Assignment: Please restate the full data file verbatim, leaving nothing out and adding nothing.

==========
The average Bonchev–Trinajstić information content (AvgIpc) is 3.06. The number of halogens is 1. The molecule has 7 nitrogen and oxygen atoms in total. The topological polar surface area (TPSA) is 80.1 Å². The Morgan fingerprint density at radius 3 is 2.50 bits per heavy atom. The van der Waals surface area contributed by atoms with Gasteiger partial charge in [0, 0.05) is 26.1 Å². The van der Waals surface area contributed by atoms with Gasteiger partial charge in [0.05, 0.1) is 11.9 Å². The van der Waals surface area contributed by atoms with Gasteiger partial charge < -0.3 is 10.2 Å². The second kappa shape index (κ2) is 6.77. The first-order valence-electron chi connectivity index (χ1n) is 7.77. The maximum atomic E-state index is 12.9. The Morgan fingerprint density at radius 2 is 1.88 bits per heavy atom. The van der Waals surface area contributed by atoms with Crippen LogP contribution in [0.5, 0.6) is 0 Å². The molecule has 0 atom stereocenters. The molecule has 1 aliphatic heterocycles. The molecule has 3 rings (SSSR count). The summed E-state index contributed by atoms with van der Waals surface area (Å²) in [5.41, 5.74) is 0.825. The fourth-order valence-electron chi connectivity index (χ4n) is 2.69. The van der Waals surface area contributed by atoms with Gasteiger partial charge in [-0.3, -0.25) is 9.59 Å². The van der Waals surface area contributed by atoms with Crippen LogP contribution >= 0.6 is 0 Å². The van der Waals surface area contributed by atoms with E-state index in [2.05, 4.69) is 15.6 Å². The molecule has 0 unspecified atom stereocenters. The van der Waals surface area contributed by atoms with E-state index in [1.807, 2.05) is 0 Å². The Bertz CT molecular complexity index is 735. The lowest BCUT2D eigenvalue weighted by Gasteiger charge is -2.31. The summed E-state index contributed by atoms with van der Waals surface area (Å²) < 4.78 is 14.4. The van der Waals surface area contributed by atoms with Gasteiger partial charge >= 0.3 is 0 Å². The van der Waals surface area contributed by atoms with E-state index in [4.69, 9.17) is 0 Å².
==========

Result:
The average Bonchev–Trinajstić information content (AvgIpc) is 3.06. The number of halogens is 1. The molecule has 7 nitrogen and oxygen atoms in total. The topological polar surface area (TPSA) is 80.1 Å². The Morgan fingerprint density at radius 3 is 2.50 bits per heavy atom. The van der Waals surface area contributed by atoms with Gasteiger partial charge in [0, 0.05) is 26.1 Å². The van der Waals surface area contributed by atoms with Gasteiger partial charge in [0.05, 0.1) is 11.9 Å². The van der Waals surface area contributed by atoms with Gasteiger partial charge < -0.3 is 10.2 Å². The second kappa shape index (κ2) is 6.77. The first-order valence-electron chi connectivity index (χ1n) is 7.77. The maximum atomic E-state index is 12.9. The Morgan fingerprint density at radius 2 is 1.88 bits per heavy atom. The van der Waals surface area contributed by atoms with Crippen LogP contribution in [0.5, 0.6) is 0 Å². The molecule has 0 atom stereocenters. The molecule has 1 aliphatic heterocycles. The molecule has 3 rings (SSSR count). The summed E-state index contributed by atoms with van der Waals surface area (Å²) in [5.41, 5.74) is 0.825. The fourth-order valence-electron chi connectivity index (χ4n) is 2.69. The van der Waals surface area contributed by atoms with Gasteiger partial charge in [-0.3, -0.25) is 9.59 Å². The van der Waals surface area contributed by atoms with Crippen LogP contribution >= 0.6 is 0 Å². The van der Waals surface area contributed by atoms with E-state index in [2.05, 4.69) is 15.6 Å². The molecule has 0 unspecified atom stereocenters. The van der Waals surface area contributed by atoms with E-state index in [1.807, 2.05) is 0 Å². The Bertz CT molecular complexity index is 735. The lowest BCUT2D eigenvalue weighted by Gasteiger charge is -2.31. The summed E-state index contributed by atoms with van der Waals surface area (Å²) < 4.78 is 14.4. The van der Waals surface area contributed by atoms with Gasteiger partial charge >= 0.3 is 0 Å². The van der Waals surface area contributed by atoms with E-state index in [4.69, 9.17) is 0 Å².